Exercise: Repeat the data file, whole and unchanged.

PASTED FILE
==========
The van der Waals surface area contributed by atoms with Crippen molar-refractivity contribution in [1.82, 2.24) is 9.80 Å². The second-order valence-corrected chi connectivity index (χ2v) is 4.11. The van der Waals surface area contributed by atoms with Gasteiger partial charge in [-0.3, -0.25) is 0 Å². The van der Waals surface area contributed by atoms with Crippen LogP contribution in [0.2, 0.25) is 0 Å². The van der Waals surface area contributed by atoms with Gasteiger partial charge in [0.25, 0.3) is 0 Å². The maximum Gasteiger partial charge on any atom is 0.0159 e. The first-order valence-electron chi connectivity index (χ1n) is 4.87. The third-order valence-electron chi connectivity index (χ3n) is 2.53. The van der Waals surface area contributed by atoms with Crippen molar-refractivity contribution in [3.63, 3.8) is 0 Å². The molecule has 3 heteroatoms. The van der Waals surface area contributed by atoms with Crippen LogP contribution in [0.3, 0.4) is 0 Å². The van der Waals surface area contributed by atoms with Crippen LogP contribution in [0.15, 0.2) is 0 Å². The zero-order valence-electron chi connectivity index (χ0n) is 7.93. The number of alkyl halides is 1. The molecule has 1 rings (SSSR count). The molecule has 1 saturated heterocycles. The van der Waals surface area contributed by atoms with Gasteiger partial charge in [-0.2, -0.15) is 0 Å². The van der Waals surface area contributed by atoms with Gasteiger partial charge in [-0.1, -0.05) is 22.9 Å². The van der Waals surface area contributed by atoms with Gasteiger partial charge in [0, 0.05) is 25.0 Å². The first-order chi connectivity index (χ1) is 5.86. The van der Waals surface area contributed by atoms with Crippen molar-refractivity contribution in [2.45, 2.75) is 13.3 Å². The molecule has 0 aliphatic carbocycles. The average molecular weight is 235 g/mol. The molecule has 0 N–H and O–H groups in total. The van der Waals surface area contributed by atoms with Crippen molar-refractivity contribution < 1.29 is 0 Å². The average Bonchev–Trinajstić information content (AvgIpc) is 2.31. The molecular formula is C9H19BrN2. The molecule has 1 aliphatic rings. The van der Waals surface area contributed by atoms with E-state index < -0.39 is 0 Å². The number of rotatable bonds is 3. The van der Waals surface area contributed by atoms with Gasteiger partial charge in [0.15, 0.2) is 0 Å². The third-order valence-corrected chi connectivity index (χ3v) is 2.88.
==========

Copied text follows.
The van der Waals surface area contributed by atoms with Crippen molar-refractivity contribution in [1.82, 2.24) is 9.80 Å². The second-order valence-corrected chi connectivity index (χ2v) is 4.11. The van der Waals surface area contributed by atoms with Gasteiger partial charge in [-0.3, -0.25) is 0 Å². The van der Waals surface area contributed by atoms with Crippen LogP contribution in [0.2, 0.25) is 0 Å². The van der Waals surface area contributed by atoms with Gasteiger partial charge in [0.25, 0.3) is 0 Å². The maximum Gasteiger partial charge on any atom is 0.0159 e. The first-order valence-electron chi connectivity index (χ1n) is 4.87. The third-order valence-electron chi connectivity index (χ3n) is 2.53. The van der Waals surface area contributed by atoms with Crippen molar-refractivity contribution in [3.63, 3.8) is 0 Å². The molecule has 3 heteroatoms. The van der Waals surface area contributed by atoms with Crippen LogP contribution in [0.3, 0.4) is 0 Å². The van der Waals surface area contributed by atoms with Crippen LogP contribution in [0.15, 0.2) is 0 Å². The zero-order valence-electron chi connectivity index (χ0n) is 7.93. The number of alkyl halides is 1. The molecule has 1 rings (SSSR count). The molecule has 1 saturated heterocycles. The van der Waals surface area contributed by atoms with Gasteiger partial charge in [-0.2, -0.15) is 0 Å². The van der Waals surface area contributed by atoms with Gasteiger partial charge in [-0.1, -0.05) is 22.9 Å². The van der Waals surface area contributed by atoms with Gasteiger partial charge in [0, 0.05) is 25.0 Å². The first-order chi connectivity index (χ1) is 5.86. The van der Waals surface area contributed by atoms with Crippen molar-refractivity contribution in [2.45, 2.75) is 13.3 Å². The molecule has 0 aliphatic carbocycles. The average molecular weight is 235 g/mol. The molecule has 0 N–H and O–H groups in total. The van der Waals surface area contributed by atoms with Crippen molar-refractivity contribution < 1.29 is 0 Å². The average Bonchev–Trinajstić information content (AvgIpc) is 2.31. The molecular formula is C9H19BrN2. The molecule has 1 aliphatic rings. The van der Waals surface area contributed by atoms with E-state index < -0.39 is 0 Å². The number of rotatable bonds is 3. The van der Waals surface area contributed by atoms with Gasteiger partial charge in [0.15, 0.2) is 0 Å². The third-order valence-corrected chi connectivity index (χ3v) is 2.88.